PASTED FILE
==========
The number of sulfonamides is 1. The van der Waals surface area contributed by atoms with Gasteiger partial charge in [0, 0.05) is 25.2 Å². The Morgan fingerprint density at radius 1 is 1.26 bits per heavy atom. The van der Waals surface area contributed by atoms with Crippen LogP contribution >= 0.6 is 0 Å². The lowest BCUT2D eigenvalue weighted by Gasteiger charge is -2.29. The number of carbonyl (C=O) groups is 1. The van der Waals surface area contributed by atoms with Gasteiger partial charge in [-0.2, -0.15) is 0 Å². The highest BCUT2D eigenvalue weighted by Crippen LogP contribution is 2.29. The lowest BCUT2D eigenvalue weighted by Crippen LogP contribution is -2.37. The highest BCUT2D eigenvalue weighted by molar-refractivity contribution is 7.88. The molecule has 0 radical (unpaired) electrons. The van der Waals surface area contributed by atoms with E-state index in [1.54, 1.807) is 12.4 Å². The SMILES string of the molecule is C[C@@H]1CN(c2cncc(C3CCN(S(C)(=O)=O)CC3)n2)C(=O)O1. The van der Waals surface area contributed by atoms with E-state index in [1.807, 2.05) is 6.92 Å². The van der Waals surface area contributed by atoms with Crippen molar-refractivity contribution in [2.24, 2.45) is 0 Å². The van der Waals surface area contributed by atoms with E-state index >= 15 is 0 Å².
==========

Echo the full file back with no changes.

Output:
The number of sulfonamides is 1. The van der Waals surface area contributed by atoms with Gasteiger partial charge in [0, 0.05) is 25.2 Å². The Morgan fingerprint density at radius 1 is 1.26 bits per heavy atom. The van der Waals surface area contributed by atoms with Crippen LogP contribution >= 0.6 is 0 Å². The lowest BCUT2D eigenvalue weighted by Gasteiger charge is -2.29. The number of carbonyl (C=O) groups is 1. The van der Waals surface area contributed by atoms with Gasteiger partial charge in [-0.2, -0.15) is 0 Å². The highest BCUT2D eigenvalue weighted by Crippen LogP contribution is 2.29. The lowest BCUT2D eigenvalue weighted by Crippen LogP contribution is -2.37. The highest BCUT2D eigenvalue weighted by molar-refractivity contribution is 7.88. The molecule has 0 radical (unpaired) electrons. The van der Waals surface area contributed by atoms with E-state index in [1.54, 1.807) is 12.4 Å². The SMILES string of the molecule is C[C@@H]1CN(c2cncc(C3CCN(S(C)(=O)=O)CC3)n2)C(=O)O1. The van der Waals surface area contributed by atoms with E-state index in [1.807, 2.05) is 6.92 Å². The van der Waals surface area contributed by atoms with Crippen molar-refractivity contribution in [2.24, 2.45) is 0 Å². The van der Waals surface area contributed by atoms with E-state index >= 15 is 0 Å².